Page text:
Ramble On

Monday, September 11, 2017

Day Trip to Joshua Tree National Park - part 1

 Back in the winter of 2006 I was in Southern California on business.  My team had elected to stay over the weekend rather than flying back and forth to the east coast, so I took the rental car and made my first trip to Joshua Tree National Park during that trip.  I hadn’t planned my time well for that one; but the park is so fascinating I added it to the itinerary for the 2017 vacation.

A quick reference to the park’s website will provide an excellent overview, but I also picked up a copy of “Best Easy Day Hikes” in Joshua Tree (linked below).  I’ve used these guides in quite a few parks, including Acadia, Grand Canyon, Death Valley, and Shenandoah.  I reckon I have seven or eight of them – and at one point I had completed every day hike listed in the Shenandoah book!

With even this modest preparation, I already knew much more about the park then I did that first time I visited.  Joshua Tree is a desert place – but the park itself actually straddles the border of two North American deserts – the Mojave in the Northeast, and the Sonoran in the Southwest.  On that previous trip, I entered through the Mojave, but this time, I drove over from Palm Desert, through the Sonoran side.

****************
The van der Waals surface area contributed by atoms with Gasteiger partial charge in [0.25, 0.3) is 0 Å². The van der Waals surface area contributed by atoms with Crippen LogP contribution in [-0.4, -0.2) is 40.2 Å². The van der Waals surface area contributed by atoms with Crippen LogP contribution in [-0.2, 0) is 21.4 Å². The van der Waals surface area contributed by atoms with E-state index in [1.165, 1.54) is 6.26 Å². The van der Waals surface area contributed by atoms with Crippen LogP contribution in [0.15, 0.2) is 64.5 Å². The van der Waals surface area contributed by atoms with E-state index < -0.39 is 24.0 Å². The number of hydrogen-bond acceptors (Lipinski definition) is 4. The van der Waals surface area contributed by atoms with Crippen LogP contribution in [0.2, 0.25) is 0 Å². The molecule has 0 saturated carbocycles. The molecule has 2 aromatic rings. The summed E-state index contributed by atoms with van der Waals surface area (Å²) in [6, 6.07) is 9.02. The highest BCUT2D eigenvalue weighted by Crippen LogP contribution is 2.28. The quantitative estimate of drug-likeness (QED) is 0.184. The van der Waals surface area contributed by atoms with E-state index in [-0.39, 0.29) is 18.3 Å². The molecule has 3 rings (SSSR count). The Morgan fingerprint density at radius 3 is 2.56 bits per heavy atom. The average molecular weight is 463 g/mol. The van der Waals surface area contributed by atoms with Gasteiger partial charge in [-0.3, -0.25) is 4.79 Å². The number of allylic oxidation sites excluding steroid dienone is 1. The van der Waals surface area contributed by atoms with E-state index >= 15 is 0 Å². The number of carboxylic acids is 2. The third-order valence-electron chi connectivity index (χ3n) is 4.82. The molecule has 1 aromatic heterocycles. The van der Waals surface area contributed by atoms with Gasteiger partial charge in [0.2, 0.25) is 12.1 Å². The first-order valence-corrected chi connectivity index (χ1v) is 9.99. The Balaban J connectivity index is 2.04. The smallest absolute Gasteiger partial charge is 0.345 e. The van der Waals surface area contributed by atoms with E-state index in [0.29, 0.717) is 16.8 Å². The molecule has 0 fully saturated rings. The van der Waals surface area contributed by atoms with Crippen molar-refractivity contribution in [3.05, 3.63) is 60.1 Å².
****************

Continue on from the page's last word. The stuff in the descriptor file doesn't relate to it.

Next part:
The landscape character is clearly divided in two, with the Sonora an arid, rocky place, and the Mojave characterized by unique rocky formations and the Joshua Tree itself.  On the east coast, we are conditioned to think of deserts as a sandy place with very few plants, lifeless as far as the eye can see.  That is the experience you have in Death Valley, but here in Joshua Tree, specialized vegetation abounds – even though I was there in the summer, and the plants do everything they can to conserve water for themselves, there was green to be found in both deserts, and in one spot, the plants were even in bloom! 

Before getting much further into the Joshua Tree experience, I want to spend a moment or two talking about the eponymous trees.  It’s actually a type of yucca, and its range is not limited to this park – it is found in Nevada and Arizona as well, and south into Mexico.  Young trees are single stemmed and grow to around three or four feet tall.  Once a tree matures, flowers, and has seeds that germinate, it is likely to branch.  They can live to be older than 150 years and reach heights of 40 feet in the park, but as the trees get older they begin to fade back to a single stem before they die.

Interpretive guides say that the trees host all sorts of wildlife, including orioles, small mammals, insects, and reptiles.  Here I was out in the mid-day heat, and those animals, all smarter than me, were hidden in the shade!    


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